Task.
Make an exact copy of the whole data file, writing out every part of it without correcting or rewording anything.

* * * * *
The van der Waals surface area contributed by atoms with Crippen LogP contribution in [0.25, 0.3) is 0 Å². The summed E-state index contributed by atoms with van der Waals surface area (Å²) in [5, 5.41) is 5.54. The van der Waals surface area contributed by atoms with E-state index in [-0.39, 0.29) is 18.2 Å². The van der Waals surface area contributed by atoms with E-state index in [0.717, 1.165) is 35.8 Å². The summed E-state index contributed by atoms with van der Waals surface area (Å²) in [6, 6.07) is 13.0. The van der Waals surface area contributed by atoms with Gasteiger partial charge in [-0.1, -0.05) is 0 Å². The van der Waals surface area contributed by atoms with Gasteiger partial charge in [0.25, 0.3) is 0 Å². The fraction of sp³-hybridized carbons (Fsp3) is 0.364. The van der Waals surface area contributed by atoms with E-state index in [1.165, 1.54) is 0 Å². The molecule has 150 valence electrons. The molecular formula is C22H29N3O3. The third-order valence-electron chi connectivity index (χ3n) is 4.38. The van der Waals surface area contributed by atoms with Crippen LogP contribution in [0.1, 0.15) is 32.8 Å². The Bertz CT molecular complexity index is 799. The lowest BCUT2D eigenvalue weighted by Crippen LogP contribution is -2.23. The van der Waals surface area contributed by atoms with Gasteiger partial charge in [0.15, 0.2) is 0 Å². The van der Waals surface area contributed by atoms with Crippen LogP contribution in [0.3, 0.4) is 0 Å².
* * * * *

The van der Waals surface area contributed by atoms with Crippen LogP contribution in [0.25, 0.3) is 0 Å². The summed E-state index contributed by atoms with van der Waals surface area (Å²) in [5, 5.41) is 5.54. The van der Waals surface area contributed by atoms with E-state index in [-0.39, 0.29) is 18.2 Å². The van der Waals surface area contributed by atoms with E-state index in [0.717, 1.165) is 35.8 Å². The summed E-state index contributed by atoms with van der Waals surface area (Å²) in [6, 6.07) is 13.0. The van der Waals surface area contributed by atoms with Gasteiger partial charge in [-0.1, -0.05) is 0 Å². The van der Waals surface area contributed by atoms with Gasteiger partial charge in [0.25, 0.3) is 0 Å². The fraction of sp³-hybridized carbons (Fsp3) is 0.364. The van der Waals surface area contributed by atoms with E-state index in [1.165, 1.54) is 0 Å². The molecule has 150 valence electrons. The molecular formula is C22H29N3O3. The third-order valence-electron chi connectivity index (χ3n) is 4.38. The van der Waals surface area contributed by atoms with Crippen LogP contribution in [0.1, 0.15) is 32.8 Å². The Bertz CT molecular complexity index is 799. The lowest BCUT2D eigenvalue weighted by Crippen LogP contribution is -2.23. The van der Waals surface area contributed by atoms with Gasteiger partial charge in [0.15, 0.2) is 0 Å². The van der Waals surface area contributed by atoms with Crippen LogP contribution in [0.3, 0.4) is 0 Å².